Coping With Deployment

Soldier Leaving Home for Deployment

A military marriage may seem appealing to newlywed service members and their spouses: a ticket to see the world on Uncle Sam's dime, be stationed in exotic places and experience rapturous homecomings akin to the infamous LIFE photograph "Kissing the War Goodbye," taken on V-Day, 1945, in Times Square.

While some or all of these benefits may materialize, many couples don't anticipate the heartache and pain that can accompany them. The military experience can vary widely depending on branch of service, duty station, rank and MOS. At the very least, couples can expect to find themselves stressed by the service member's long and irregular work hours, job frustrations and the easy tendency to "bring work home." At the very worst, couples may find themselves divided by oceans, deserts and years apart, entrenched in unfamiliar surroundings, lonely nights and dangerous events. Military life may be exotic, but not always in an appealing way.

These difficult, external marriage stressors can produce a wealth of internal stressors such as Post Traumatic Stress Disorder (PTSD), compassion fatigue, pornography addiction, infidelity, and communication difficulties.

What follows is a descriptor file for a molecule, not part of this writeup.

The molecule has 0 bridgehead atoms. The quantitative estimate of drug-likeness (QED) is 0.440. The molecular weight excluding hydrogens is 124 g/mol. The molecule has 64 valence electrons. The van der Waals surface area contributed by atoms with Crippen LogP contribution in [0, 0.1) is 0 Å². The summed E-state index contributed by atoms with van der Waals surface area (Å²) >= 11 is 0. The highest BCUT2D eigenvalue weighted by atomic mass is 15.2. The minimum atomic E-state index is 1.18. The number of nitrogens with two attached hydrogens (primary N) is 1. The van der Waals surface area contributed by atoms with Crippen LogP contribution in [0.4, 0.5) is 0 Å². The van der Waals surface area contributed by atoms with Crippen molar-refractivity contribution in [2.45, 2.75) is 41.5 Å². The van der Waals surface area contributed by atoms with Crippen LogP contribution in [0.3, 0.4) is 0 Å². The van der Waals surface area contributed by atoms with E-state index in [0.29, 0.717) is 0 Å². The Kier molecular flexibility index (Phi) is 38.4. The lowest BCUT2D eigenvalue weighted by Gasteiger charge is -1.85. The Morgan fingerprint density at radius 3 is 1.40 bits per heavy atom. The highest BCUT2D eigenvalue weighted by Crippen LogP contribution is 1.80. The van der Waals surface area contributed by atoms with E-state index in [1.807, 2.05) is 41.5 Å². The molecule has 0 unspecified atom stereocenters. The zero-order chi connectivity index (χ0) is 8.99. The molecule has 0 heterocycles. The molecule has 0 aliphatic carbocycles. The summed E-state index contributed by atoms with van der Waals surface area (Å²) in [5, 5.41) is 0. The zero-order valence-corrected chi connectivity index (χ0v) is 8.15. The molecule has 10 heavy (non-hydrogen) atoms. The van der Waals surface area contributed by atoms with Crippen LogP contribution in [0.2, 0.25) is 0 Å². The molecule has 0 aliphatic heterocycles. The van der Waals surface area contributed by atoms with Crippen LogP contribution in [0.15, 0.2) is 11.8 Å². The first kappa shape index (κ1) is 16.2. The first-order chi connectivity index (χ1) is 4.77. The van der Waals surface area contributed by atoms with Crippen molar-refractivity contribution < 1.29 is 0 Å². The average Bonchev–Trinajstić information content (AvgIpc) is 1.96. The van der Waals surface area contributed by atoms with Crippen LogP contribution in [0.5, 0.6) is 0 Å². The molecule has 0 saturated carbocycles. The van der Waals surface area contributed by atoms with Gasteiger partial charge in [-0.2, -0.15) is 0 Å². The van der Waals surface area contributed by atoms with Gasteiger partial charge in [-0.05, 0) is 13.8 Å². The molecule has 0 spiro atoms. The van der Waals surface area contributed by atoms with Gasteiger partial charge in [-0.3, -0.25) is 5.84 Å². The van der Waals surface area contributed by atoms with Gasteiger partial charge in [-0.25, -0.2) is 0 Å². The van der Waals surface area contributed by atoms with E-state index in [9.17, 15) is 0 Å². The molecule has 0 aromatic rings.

As a military couple, you and your spouse need each other (and God!) more than ever. God has an amazing plan for the marriages of His warriors and their equally brave spouses. He holds the two of you close during the heart-wrenching anguish of deployment goodbyes, and He rejoices over you at your exhilarating reunion. He gives strength and endurance in the face of fear and uncertainty. He'll never leave or forsake either of you, and He asks — and enables — you to show the same love and commitment to each other, perhaps not perfectly, but really.

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Next in this Series: The Deployment Cycle

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